Why this Busted reunion isn't as evil as you think

Charlie Simpson is back in Busted. Fightstar’s Charlie Simpson. Rock’s Charlie Simpson. The man who said he would never return to Busted. Charlie Simpson in a pop band again. What a sell out. What a fucking sell out.

How dare a grown man make a decision to do something that will benefit his family, make thousands of fans happy, and which will force him to play catchy songs in arenas while dancing about a bit? What a prick.

It’s probably time to take all those Fightstar records out of your collection (the ones that you didn’t just illegally download) and all his solo records too. We’ll build bonfires at the end of every street, great angry pyres of outrage that we can dance around until the year 3000, chanting for the public humiliation of a musician who once said one thing and has now said something else. Because, of course, no-one is allowed to change their mind: particularly musicians, those bastions of reliability.

When Simpson left Busted, I was the first journalist he told. In December 2004, he invited the brilliant photographer Scarlet Page and I down to a South London rehearsal studio and, alongside Al Westaway, Dan Haigh and Omar Abidi, told me all about Fightstar before playing us three or four excellent songs at full volume. Simpson talked about Busted, but he never slagged them off – he simply said there were other sides to him than the shiny teen pop star on the Saturday morning kid’s shows. Well, Christ, you’d like to think so wouldn’t you?



“The Busted thing happened when I was 16, I saw an opportunity, took it and it was better than being at school,” he told me then. “It was cool, it was a fun job to do.”

Busted, as Fightstar’s bassist Haigh said back then, was his “day job, it’s what he does to pay the bills.” All of which is fair enough, isn’t it? But, aged 19, he had realised that playing in a pop band wasn’t what he wanted to do. Like most people between their 16th and 19th birthdays, he had changed. His eyes had opened to new forms of music and he was tired of singing other people’s songs. He wanted to rock.

Busted had earned him money and given him a leg-up into the music industry. He was grateful for that, but wanted to explore other options – the first of which was Fightstar. But unlike a lot of people, Simpson had earned enough from his day job at 19 that he could afford to chuck it in and do something he really liked. He took a lot of flak for it too, which is odd: most people I know would love to chuck in the day job to do what they really wanted.

Simpson spent 10 years making music with Fightstar and as a solo act and there is no reason to think he will not spend another 10 doing it. In fact, that’s precisely what he said the other day: Fightstar is not going anywhere but will remain a passion project for him. It’s just that he’ll probably do the odd tour with Busted too.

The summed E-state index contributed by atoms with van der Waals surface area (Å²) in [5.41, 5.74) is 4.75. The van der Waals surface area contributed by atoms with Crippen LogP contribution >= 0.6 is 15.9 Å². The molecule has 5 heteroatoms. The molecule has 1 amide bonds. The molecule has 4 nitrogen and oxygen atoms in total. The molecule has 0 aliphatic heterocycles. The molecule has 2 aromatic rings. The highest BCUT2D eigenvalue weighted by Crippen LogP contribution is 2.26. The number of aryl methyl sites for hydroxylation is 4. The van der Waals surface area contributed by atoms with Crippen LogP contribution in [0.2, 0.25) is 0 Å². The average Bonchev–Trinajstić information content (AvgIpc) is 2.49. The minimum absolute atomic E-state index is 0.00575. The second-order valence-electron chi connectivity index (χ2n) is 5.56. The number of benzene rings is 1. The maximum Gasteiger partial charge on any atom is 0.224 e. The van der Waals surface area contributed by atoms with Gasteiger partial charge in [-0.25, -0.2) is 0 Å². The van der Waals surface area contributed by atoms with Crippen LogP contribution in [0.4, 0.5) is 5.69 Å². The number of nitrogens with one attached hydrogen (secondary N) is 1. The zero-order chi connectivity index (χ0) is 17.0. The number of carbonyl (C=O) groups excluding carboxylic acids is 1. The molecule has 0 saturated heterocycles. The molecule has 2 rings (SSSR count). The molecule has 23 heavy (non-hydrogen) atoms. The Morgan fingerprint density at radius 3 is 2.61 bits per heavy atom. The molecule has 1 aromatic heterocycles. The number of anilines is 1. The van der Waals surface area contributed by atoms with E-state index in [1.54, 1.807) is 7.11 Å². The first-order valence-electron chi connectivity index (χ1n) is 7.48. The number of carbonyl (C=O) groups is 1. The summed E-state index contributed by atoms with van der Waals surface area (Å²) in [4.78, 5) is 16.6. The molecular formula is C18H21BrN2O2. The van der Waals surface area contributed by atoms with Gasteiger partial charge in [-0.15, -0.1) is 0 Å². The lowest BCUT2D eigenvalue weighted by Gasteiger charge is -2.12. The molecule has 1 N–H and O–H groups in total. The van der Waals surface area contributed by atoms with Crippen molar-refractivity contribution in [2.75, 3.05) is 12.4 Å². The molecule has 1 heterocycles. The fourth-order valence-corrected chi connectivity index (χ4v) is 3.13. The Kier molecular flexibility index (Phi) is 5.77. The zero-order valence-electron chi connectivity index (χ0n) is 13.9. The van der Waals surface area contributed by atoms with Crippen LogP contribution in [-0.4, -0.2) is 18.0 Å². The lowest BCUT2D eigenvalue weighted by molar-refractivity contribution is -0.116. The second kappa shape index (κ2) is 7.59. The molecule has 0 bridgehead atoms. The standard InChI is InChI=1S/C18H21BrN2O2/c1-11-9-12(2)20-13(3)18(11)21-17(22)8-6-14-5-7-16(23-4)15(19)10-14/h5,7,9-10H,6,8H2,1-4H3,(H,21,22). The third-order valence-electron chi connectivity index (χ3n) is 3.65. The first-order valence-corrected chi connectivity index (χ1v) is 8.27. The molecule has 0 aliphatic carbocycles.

Busted on November 10, 2015

Busted on November 10, 2015 (Image credit: Samir Hussein/WireImage)

Because here’s the thing: making credible, independent rock music (Fightstar) or credible, independent folk music (his Charlie Simpson solo project) does not earn you very much money. It’s part of the reason Fightstar went on a break five years ago. People don’t buy records anymore: they steal them. People don’t go to as many gigs as they once did – they’re expensive and everyone’s skint. There are some musicians who don’t need a day job to support their musical passion, but they’re the megastars. They’re the ones who sell millions of records. Fightstar were never selling millions of records. The rest of Fightstar work for a living (Haigh and Westaway run a production company, Abidi works as a tour manager), and now Simpson does as well, it’s just that he works for Busted.

So what? He has a baby to support these days, and playing some old, simple songs on an arena tour is a pretty easy way to earn cash to support a young family while allowing him to do what he really loves on the side.

Yes, he said he’d never do it, but how many people keep the promises they made when they were teenagers? To expect a man to hold the same views at 30 as he did at 19 is remarkably small-minded.

Yes, Busted’s music is awful – but how many people here do an awful job every day to pay the bills? And how awful a job is it, really, that puts you onstage in front of four or five thousand happy people each night?

Oh, but what a sell out! Of course he is. Because the Sex Pistols never reformed for the money, or the Pixies, or Rage Against The Machine, or pretty much any broken-up band who got a tax bill.

So good luck Charlie, all the best. And when you’ve cashed that cheque, we’d like another solo record please. And perhaps another Fightstar tour. And all the best to the family too – if singing What I Go To School For keeps the wolf from the door, you’ve got a better job than me.

Busted will tour the UK in May 2016. For tickets and more information, visit their official website.

Tom Bryant

Tom Bryant is The Guardian's deputy digital editor. The author of The True Lives Of My Chemical Romance: The Definitive Biography, he has written for Kerrang!, Q, MOJO, The Guardian, the Daily Mail, The Mirror, the BBC, Huck magazine, the londonpaper and Debrett's - during the course of which he has been attacked by the Red Hot Chili Peppers' bass player and accused of starting a riot with The Prodigy. Though not when writing for Debrett's.